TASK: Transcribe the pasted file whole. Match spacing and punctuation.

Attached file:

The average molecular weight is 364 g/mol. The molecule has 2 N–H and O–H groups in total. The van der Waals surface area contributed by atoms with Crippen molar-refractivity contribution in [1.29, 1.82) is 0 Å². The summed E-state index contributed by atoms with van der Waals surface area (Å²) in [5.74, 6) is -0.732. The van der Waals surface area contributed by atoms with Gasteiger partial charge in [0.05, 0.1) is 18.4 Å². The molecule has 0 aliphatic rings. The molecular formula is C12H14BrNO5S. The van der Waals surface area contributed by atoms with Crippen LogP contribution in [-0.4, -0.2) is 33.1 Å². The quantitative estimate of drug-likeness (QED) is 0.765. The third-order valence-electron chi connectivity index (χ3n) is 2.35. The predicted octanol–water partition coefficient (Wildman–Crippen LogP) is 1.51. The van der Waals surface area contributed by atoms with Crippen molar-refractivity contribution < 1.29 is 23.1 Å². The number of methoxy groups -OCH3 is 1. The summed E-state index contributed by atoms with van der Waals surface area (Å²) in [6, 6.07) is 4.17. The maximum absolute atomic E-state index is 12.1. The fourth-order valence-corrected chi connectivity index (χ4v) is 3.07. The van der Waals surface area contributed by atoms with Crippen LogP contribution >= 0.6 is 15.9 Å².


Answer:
The average molecular weight is 364 g/mol. The molecule has 2 N–H and O–H groups in total. The van der Waals surface area contributed by atoms with Crippen molar-refractivity contribution in [1.29, 1.82) is 0 Å². The summed E-state index contributed by atoms with van der Waals surface area (Å²) in [5.74, 6) is -0.732. The van der Waals surface area contributed by atoms with Gasteiger partial charge in [0.05, 0.1) is 18.4 Å². The molecule has 0 aliphatic rings. The molecular formula is C12H14BrNO5S. The van der Waals surface area contributed by atoms with Crippen LogP contribution in [-0.4, -0.2) is 33.1 Å². The quantitative estimate of drug-likeness (QED) is 0.765. The third-order valence-electron chi connectivity index (χ3n) is 2.35. The predicted octanol–water partition coefficient (Wildman–Crippen LogP) is 1.51. The van der Waals surface area contributed by atoms with Crippen molar-refractivity contribution < 1.29 is 23.1 Å². The number of methoxy groups -OCH3 is 1. The summed E-state index contributed by atoms with van der Waals surface area (Å²) in [6, 6.07) is 4.17. The maximum absolute atomic E-state index is 12.1. The fourth-order valence-corrected chi connectivity index (χ4v) is 3.07. The van der Waals surface area contributed by atoms with Crippen LogP contribution >= 0.6 is 15.9 Å².